Wednesday, December 8, 2010

A Global War On Terror

The geographical range of the document on installations is unexpected, our correspondent says.
If the US sees itself as waging a "global war on terror" then this represents a global information bank of the key installations and facilities - many of them medical or industrial - that are seen as being of vital importance to Washington.

Some locations are specified unique billing. The Nadym gas pipeline intersection in western Siberia, for example, is described as "the most critical gas facility in the world".

In some cases, specific pharmaceutical plants or those production blood products are highlighted for their crucial importance to the global make obtainable chain.

The critical question is whether this is really a listing of potential targets that might be of use to a terrorist, our correspondent says. The cable contains a simple listing. In several cases towns are noted as the location but not actual street addresses, although this is unlikely to stop anyone with access to the internet from locating them.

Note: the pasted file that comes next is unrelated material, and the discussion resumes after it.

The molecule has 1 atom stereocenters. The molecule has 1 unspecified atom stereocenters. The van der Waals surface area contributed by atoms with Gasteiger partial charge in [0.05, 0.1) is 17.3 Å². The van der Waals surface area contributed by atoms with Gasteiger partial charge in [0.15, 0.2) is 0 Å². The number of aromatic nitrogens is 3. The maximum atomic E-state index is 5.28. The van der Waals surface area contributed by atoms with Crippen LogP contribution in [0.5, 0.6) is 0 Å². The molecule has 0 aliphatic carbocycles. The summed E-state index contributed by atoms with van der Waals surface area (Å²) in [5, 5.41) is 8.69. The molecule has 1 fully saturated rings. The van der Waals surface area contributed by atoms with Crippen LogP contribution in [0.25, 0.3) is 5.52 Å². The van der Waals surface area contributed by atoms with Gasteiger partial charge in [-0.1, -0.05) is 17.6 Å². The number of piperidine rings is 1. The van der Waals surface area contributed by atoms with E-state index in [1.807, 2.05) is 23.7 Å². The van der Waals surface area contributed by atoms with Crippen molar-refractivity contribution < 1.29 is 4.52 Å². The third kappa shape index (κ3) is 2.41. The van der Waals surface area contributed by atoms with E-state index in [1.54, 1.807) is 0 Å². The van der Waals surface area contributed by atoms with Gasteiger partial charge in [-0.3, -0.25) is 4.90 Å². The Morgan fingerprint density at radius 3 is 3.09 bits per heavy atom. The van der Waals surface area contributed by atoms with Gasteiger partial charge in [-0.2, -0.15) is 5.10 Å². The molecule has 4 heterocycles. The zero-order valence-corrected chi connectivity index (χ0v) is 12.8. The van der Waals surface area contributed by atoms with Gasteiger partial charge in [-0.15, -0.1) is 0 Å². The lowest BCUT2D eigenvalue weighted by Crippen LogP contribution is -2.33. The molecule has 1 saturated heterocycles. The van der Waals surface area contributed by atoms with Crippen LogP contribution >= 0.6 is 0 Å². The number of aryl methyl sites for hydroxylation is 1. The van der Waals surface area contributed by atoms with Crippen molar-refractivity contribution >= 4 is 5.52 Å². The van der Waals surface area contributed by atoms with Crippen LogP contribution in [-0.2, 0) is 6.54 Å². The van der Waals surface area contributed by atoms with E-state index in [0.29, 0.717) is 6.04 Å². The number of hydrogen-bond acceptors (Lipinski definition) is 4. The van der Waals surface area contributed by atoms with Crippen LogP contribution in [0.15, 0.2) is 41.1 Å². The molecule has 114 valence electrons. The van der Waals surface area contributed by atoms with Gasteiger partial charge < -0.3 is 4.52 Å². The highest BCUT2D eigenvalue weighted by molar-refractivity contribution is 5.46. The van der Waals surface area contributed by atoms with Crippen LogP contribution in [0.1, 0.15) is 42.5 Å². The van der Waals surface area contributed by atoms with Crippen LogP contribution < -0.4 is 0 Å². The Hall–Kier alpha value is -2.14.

There are also no information of security measures at any of the listed sites.
What the list might do is to prompt potential attackers to look at a broader range of targets, especially given that the US powers that be classify them as being so important.

It is not perhaps a major security commits a breach, but many governments may see it as an unhelpful development, our correspondent says.

It unavoidably prompts the question as to exactly what positive benefit Wikileaks was intending in releasing this document, he adds.

Former UK Foreign Secretary Sir Malcolm Rifkind destined the move.

"This is further evidence that they have been generally careless, bordering on criminal," Sir Malcolm said. "This is the kind of information terrorists are interested in knowing."

But Wiki leaks lawyer Mark Stevens without that Wikileaks was putting people and facilities at risk. I don't think there is  nothing new in that," he told the BBC.


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